Madrassah, Islamic institution of education


Dr M Athar Khan

THE two nomenclatures ‘Institution of Islamic Education’ and ‘Islamic Institution of Education’ are clearly definable in reference to their goals, scope and organization. The former denotes an institution, which organizes teaching and learning in the specific field of knowledge relating to the fundamentals, principles and practices of the Islamic faith and religion: Whereas the latter denotes the system and institution that are concerned with organizing teaching and learning in areas that relate to all aspects of life—the Islamic faith and religion being just one of them. In other words the Islamic Institution of Education is more inclusive and has a broader scope than the institution of Islamic education, which only represents a part of it.
Madrassah as the Islamic institution of education is more of a concept. It exists as an entity in itself and functions to achieve its objectives independent of predetermined and describable objects and things prefixed ‘educational’ eg educational buildings, materials, personnel (teacher) etc. Examples: Hira, a cave Madrassah—no building, no teacher, no books, no curriculum— only one student being prepared for the greatest mission of Prophethood. Dar-e-Arqam, a home Madrassah—only few students, one teacher, curriculum (Islam), textbook (Qur’an) students being prepared to confront and conquer a hostile world. Mosque, students undefined, unlimited being disciplined and educated as Muslims. Suffah, non-formal (open university) residential-cum-day institution preparing leaders for the great mission of Islam. Similarly Open place, teacher’s home, residence, work place, library, formally structured buildings, campuses, and facilities—all of these places as Madrassah have their own distinguishing educational features and record of their proven value in the world of Islam. Several of the inherent features of these Madrassah places as institutions of education provide model and guidance for the present day modern world education institutions.
With the downfall of the Muslim world empire, it certainly would have been with purpose that the nomenclatures ‘Institution of Islamic Education’ (the Madrassah as it is known today) was confused with Madrassah ‘the Islamic Institution of Education’ of Islam. The nomenclature Madrassah was derogatorily used to denote the institution that only produce orthodox Muslims and men for mosque services who had no place in the public sectors. The Madrassah for all purposes and in all meanings denotes the Islamic Institution of Education. It has its own philosophy, scope, system and organization, which are derived from and based upon the education concepts and principles the Qur’an and teachings of the Holy Prophet (SAW). Hence they are true and absolute for all times and all people especially so for the world of Islam.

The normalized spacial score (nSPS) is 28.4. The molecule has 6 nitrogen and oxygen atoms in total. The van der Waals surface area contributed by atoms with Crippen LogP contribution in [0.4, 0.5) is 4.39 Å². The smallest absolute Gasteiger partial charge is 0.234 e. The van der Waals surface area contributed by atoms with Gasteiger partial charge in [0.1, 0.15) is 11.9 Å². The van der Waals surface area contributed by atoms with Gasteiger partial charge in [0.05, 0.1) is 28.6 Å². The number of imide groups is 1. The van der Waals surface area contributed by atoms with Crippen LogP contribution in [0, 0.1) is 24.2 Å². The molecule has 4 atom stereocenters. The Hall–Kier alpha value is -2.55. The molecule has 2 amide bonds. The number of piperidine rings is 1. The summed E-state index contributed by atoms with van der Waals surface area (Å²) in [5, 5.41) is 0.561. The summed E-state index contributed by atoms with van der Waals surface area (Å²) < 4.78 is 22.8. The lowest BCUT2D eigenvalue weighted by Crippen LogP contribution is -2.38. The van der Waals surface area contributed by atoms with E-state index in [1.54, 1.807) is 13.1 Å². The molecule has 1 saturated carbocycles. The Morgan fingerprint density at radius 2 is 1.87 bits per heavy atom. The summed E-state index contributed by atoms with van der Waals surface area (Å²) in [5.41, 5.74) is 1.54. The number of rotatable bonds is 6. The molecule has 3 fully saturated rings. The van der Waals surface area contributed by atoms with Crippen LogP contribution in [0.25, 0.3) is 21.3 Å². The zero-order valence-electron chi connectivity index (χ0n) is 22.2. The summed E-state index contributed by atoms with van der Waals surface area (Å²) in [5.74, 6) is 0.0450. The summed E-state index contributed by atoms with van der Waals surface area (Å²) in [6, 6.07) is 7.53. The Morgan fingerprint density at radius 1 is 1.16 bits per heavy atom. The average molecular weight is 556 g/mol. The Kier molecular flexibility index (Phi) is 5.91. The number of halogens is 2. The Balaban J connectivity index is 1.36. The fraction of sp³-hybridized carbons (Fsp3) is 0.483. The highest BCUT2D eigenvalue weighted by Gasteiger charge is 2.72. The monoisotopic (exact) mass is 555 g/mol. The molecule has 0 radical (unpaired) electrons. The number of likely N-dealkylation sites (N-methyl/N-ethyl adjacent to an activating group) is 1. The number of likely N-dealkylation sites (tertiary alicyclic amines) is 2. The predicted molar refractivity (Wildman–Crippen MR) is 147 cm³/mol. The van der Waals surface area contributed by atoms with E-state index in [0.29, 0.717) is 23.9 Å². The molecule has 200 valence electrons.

The basic philosophy of Madrassah emanates from the very first word of the revelation Iq’ra’. The Arabic root word of Iq’ra is qra. In different contexts as it has been used in the text of the Qur’an, it has different meanings with reference to the Islamic and Qur’anic concepts of Ilm. It is used to denote reading, learning, making others learn (teaching), declaring, compiling knowledge, connecting and establishing relevance with past and other knowledge and experiences, and preserving and safeguarding the stock of knowledge. Ilm in its wholeness implies both knowledge and action as complementary to one another i.e. action without Ilm is same as ‘jumping into the dark’, whereas the Ilm without action is like a ‘tree that bears no fruit’. The verse, “Iq’ra, in the name of your Lord, Who created,” (96:1) defines the goal of Madrassah being none other than ‘organizing and disseminating Ilm in obedience to and for carrying out the will and command of Allah (SWT).
Scope of Madrassah is implied in the purpose of creation of man, which is “nothing else other than Ibaadah.” (51:56). The word Ibaadah signifies a three-fold responsibility of man that includes (i) responsibility to Allah (SWT)—obeying and carrying out Allah’s (SWT) orders without questioning them, (ii) responsibility to oneself—living life within the limits of awamir (do’s) and nawahee (don’ts), and use of all that is halaal (permitted) and abstinence from Haraam (prohibited), and (iii) responsibility to the Ibaad (all humans, animals, plants, elements and things in general that concern man in life in any way). Accordingly Madrassah as the Islamic institution of education is concerned with organizing education in areas of (i) Islamic faith, principles and practices, (i) physical, mental and spiritual development of the student and (iii) social and natural sciences and technologies relating to occupational lives and undertakings of students. —To be continued.
—The writer is Prof & Advisor to the VC, Sarhad University, Peshawar.